Tracing the Ancestry of Groundnuts in Malawi
9 February 2023
Take Home Messages
- Genebanks can provide plant breeders with the genetic diversity they need to improve crops.
- Several improved groundnut varieties in Malawi can trace their ancestry to the genebank of the International Crops Research Institute (ICRISAT).
- Farmers that cultivated improved groundnut varieties whose ancestry could be traced to the ICRISAT genebank are more likely to participate in markets.
A study published in CABI Agriculture and Bioscience has documented the crucial role of genebanks as sources of crop diversity for improved food security and incomes of smallholder farmers. The study found that several commonly planted improved groundnut varieties in Malawi that can trace their ancestry to the genebank of the International Crops Research Institute (ICRISAT) have helped farmers increase their participation in markets.
Crop breeders need diverse genetic material in order to improve crops. Much of that diversity has been lost in farmers’ fields, and even when it is still there can be difficult for breeders to access. So, breeders turn to genebanks, where diverse samples of crops are conserved and made available. The ICRISAT genebank serves as a world repository for the diversity of many important pulse crops, including groundnuts – also known as peanuts. The genebank holds more than 15,000 samples of wild and cultivated groundnuts from all over the world, so it’s an important port of call for groundnut breeders in search of new diversity.
The benefits of adopting improved varieties have been documented in many rural settings, but little attention has been paid to the role of genebanks in this process, even though they are often the ultimate source of key traits used by plant breeders in their efforts to improve the crop.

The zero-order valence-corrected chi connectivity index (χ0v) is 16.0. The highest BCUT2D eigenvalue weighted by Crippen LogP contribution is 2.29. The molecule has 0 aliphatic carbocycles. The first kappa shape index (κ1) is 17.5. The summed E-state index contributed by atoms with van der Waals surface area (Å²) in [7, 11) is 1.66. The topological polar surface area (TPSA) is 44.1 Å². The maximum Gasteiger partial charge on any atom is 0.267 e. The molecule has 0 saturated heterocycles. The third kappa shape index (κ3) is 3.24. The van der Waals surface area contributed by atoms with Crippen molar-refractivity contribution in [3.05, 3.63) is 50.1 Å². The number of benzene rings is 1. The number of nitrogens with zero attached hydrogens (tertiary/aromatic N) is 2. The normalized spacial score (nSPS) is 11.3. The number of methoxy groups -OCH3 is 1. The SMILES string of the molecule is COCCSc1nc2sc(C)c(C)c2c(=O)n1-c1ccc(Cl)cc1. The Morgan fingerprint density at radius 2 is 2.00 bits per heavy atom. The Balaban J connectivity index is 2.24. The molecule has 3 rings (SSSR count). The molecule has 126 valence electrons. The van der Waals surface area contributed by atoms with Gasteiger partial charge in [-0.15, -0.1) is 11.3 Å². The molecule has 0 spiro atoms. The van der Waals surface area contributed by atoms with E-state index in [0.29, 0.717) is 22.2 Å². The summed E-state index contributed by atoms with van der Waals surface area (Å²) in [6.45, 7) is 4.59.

“In this study, we wanted to quantify the contribution of the ICRISAT genebank to one crop in one country,” said Martin Paul Jr. Tabe-Ojong, an agricultural economist and lead author of the paper. “So, we examined the contribution of the ICRISAT genebank to the development of improved groundnut varieties used by farmers in Malawi. We then related this contribution to market outcomes, such as market participation and the quantity of groundnut sold in markets.”
The researchers analyzed the pedigrees of six improved groundnut varieties in Malawi and determined that four of them had ancestors from the ICRISAT genebank.
“Our analysis indicates that access to genetic resources from the ICRISAT genebank has resulted in the development of improved varieties with traits that farmers really like, such as higher yields and resistance to diseases,” said Martin who conducted the research as a Genebank Impact Fellow.
The researchers then analyzed data from 447 households in rural Malawi to determine the impact those improved varieties had on smallholder’s commercial activities. They concluded that farmers who adopted the improved varieties with ancestors from the ICRISAT genebank got greater yields and surpluses and incurred lower costs. That created more opportunities to sell their crop in local groundnut markets.
“Our results demonstrate the importance of genebanks in the development of new varieties that farmers actually adopt,” concluded Martin. “These improved varieties have had a direct impact on the farmers’ participation in markets and highlights the importance of the continuous global flow of germplasm.”
Martin Paul Jr. Tabe-Ojong is an Associate Research Fellow in the Development, Strategy and Governance Division (DSGD) of IFPRI. Passionate about international development, poverty reduction and shared prosperity, he has focused his research on selected areas of development, agricultural and behavioral economics, using econometric impact evaluation. He has worked on issues covering agricultural transformation and rural poverty and development. His ongoing work includes social protection and labor market outcomes, digitalization in agriculture, and socio-emotional skills. Martin received his PhD in Agricultural Economics from the University of Bonn, Germany.
The Genebank Impacts Fellowship program was established in 2018 to provide an opportunity for early career professionals to gain practice-based experience in evaluating the impacts of the international genebanks. This experience is complemented by mentorship from impact assessment specialists and plant genetic resources scientists in the global system for ex situ conservation.
This article was originally published by the CGIAR Genebank Platform, a project which ran from 2017 to the end of 2021. It enabled CGIAR Research Centers to fulfill their legal obligation to conserve and make available 750,000 seed samples of crops and trees on behalf of the global community under the International Treaty on Plant Genetic Resources for Food and Agriculture. The Platform supported day-to-day genebank operations, and activities to improve efficiency, enhance use and ensure compliance with international policy. This work was supported jointly by donor contributions to the CGIAR Fund and the Crop Trust Endowment Fund.